10 Signs of Reverse Culture Shock

I’ve been visiting the United States for a little over a week now. I’ve already experienced a bit of reverse culture shock, and have identified signs to look out for…
1. You’re no longer upset when a public restroom is out of toilet seat covers. You’re just happy it has toilet seats.
2. You catch yourself driving on the wrong side of the road, particularly after turns.
3. You still honk when approaching an intersection, just in case.
4. You find it more difficult than ever to obey traffic rules.
5. Going to the supermarket is an overwhelming experience.
6. Your stomach doesn’t particularly agree with American food.
7. You find yourself speaking slowly and enunciating every syllable because you subconsciously assume the person you’re speaking to isn’t a native English speaker.
8. You get frustrated at cash registers because you can’t easily identify your currency by color.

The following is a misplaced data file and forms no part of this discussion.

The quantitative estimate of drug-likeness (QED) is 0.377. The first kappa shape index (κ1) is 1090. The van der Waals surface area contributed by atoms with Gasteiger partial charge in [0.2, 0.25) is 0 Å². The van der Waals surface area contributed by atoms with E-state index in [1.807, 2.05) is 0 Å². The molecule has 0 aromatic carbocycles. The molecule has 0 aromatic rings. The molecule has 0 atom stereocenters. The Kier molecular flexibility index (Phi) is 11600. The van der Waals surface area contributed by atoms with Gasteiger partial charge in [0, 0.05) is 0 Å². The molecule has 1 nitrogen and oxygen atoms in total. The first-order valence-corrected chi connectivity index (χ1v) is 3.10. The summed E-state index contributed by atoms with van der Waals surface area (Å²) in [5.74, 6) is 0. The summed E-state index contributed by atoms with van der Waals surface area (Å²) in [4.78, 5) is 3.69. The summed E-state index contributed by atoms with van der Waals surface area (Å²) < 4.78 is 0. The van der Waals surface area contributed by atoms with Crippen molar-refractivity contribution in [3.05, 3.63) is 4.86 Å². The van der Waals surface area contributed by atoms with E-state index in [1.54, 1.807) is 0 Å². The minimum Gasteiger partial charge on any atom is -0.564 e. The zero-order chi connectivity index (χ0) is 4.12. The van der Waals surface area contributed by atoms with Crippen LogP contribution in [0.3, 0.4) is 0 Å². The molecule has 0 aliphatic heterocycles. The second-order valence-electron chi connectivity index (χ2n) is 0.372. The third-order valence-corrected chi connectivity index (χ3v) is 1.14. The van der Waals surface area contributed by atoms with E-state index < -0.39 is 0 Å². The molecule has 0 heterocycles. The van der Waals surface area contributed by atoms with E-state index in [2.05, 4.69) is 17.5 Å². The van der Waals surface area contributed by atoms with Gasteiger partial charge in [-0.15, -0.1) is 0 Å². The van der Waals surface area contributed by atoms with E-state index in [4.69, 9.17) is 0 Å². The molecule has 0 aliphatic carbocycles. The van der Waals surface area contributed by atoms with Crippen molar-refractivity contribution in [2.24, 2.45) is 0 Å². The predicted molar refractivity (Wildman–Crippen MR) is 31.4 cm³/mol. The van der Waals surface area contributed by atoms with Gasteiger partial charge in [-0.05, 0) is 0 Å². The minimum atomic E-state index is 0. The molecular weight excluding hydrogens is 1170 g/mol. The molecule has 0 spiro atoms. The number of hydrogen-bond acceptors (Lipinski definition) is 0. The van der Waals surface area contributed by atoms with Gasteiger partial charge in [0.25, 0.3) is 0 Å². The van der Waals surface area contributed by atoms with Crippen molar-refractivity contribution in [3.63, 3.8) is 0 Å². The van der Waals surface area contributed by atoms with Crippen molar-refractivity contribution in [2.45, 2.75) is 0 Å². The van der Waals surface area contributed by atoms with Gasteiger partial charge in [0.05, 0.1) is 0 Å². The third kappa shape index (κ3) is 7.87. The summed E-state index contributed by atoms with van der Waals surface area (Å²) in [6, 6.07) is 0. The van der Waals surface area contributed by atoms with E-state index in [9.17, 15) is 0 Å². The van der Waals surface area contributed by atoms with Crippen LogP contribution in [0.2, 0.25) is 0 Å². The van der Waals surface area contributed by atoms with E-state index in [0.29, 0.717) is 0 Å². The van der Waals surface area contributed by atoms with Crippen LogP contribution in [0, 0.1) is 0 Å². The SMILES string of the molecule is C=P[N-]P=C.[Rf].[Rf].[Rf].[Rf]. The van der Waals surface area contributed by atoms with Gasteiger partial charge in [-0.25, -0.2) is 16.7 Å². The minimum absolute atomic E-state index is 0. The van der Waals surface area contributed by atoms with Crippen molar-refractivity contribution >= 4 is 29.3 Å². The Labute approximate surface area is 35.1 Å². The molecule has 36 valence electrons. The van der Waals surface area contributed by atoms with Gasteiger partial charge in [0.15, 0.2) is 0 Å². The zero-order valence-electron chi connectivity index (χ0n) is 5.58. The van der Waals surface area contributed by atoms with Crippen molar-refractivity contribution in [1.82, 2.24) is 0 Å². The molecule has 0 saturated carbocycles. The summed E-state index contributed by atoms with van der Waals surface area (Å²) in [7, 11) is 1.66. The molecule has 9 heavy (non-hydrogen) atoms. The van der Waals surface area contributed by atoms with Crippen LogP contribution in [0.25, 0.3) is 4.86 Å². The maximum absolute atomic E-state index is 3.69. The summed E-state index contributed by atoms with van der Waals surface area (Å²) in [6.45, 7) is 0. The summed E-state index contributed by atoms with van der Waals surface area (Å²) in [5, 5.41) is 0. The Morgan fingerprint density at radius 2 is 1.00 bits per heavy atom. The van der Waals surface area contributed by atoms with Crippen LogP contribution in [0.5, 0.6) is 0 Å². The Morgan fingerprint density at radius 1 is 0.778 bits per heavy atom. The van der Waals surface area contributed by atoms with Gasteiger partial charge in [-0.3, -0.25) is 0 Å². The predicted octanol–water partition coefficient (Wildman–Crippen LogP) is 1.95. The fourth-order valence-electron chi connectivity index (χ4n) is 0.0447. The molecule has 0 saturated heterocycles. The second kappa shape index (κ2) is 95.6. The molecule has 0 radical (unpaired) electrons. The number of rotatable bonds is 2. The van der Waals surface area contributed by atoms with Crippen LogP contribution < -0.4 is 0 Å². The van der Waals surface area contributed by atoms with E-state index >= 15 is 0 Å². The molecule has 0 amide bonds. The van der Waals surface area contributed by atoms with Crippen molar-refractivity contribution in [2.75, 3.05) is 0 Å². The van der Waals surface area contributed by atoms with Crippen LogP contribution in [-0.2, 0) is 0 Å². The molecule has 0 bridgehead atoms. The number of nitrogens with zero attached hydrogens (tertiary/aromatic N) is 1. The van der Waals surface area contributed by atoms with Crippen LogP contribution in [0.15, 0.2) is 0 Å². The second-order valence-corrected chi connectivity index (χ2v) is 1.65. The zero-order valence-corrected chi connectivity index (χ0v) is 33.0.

9. You’re not sure whether to kiss someone’s cheek once, twice, three times, or not at all upon meeting them.
10. You find it hard to relate to people who haven’t lived or travelled overseas before.


  1. How is it possible this post doesn’t have any comments?? It is so full of amazingness and TRUTH. My husband and I just moved back from living overseas and I’ve experienced a significant percentage of these feelings/situations. Also, hi! I’m Leslie. I’ve been perusing (creepin’ on?) your blog on and off for the last 24 hours (mostly during naptimes and such) and am feeling really inspired in a lot of ways from it, so thanks!

  2. I can also relate to every single one of these! What I found amusing when I went to Canada from the UK was being mistaken for Australian by the Canadians. When I returned to the UK about 10 years later it wasn’t quite so amusing to be mistaken for Australian by the British!

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